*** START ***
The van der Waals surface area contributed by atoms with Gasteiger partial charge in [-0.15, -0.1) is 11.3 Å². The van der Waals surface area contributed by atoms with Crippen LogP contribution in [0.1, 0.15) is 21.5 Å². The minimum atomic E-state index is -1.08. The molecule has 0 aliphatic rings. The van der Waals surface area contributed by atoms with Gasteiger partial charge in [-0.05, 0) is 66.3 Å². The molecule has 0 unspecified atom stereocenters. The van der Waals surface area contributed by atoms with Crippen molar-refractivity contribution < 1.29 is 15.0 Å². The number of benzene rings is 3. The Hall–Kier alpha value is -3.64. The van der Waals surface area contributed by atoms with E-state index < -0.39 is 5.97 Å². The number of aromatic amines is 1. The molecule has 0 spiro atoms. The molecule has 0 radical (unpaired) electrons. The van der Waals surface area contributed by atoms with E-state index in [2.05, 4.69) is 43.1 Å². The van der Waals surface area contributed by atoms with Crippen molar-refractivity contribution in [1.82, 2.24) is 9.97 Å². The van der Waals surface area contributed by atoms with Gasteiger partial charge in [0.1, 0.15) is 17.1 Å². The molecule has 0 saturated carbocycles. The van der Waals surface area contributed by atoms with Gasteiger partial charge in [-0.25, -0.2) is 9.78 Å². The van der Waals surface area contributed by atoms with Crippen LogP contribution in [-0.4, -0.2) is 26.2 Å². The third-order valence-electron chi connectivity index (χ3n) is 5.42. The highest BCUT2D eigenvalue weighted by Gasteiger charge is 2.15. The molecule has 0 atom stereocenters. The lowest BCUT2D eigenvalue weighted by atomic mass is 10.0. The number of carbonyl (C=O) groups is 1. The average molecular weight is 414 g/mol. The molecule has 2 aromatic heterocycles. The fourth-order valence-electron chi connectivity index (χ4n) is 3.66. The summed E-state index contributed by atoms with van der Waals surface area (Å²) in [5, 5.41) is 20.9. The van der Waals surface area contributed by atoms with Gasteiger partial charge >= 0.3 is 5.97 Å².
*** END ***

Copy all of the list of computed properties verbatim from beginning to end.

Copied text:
The van der Waals surface area contributed by atoms with Gasteiger partial charge in [-0.15, -0.1) is 11.3 Å². The van der Waals surface area contributed by atoms with Crippen LogP contribution in [0.1, 0.15) is 21.5 Å². The minimum atomic E-state index is -1.08. The molecule has 0 aliphatic rings. The van der Waals surface area contributed by atoms with Gasteiger partial charge in [-0.05, 0) is 66.3 Å². The molecule has 0 unspecified atom stereocenters. The van der Waals surface area contributed by atoms with Crippen molar-refractivity contribution < 1.29 is 15.0 Å². The number of benzene rings is 3. The Hall–Kier alpha value is -3.64. The van der Waals surface area contributed by atoms with E-state index < -0.39 is 5.97 Å². The number of aromatic amines is 1. The molecule has 0 spiro atoms. The molecule has 0 radical (unpaired) electrons. The van der Waals surface area contributed by atoms with E-state index in [2.05, 4.69) is 43.1 Å². The van der Waals surface area contributed by atoms with Crippen molar-refractivity contribution in [1.82, 2.24) is 9.97 Å². The van der Waals surface area contributed by atoms with Gasteiger partial charge in [0.1, 0.15) is 17.1 Å². The molecule has 0 saturated carbocycles. The van der Waals surface area contributed by atoms with Gasteiger partial charge in [-0.25, -0.2) is 9.78 Å². The van der Waals surface area contributed by atoms with Crippen LogP contribution in [-0.4, -0.2) is 26.2 Å². The third-order valence-electron chi connectivity index (χ3n) is 5.42. The highest BCUT2D eigenvalue weighted by Gasteiger charge is 2.15. The molecule has 0 atom stereocenters. The lowest BCUT2D eigenvalue weighted by atomic mass is 10.0. The number of carbonyl (C=O) groups is 1. The average molecular weight is 414 g/mol. The molecule has 2 aromatic heterocycles. The fourth-order valence-electron chi connectivity index (χ4n) is 3.66. The summed E-state index contributed by atoms with van der Waals surface area (Å²) in [5, 5.41) is 20.9. The van der Waals surface area contributed by atoms with Gasteiger partial charge >= 0.3 is 5.97 Å².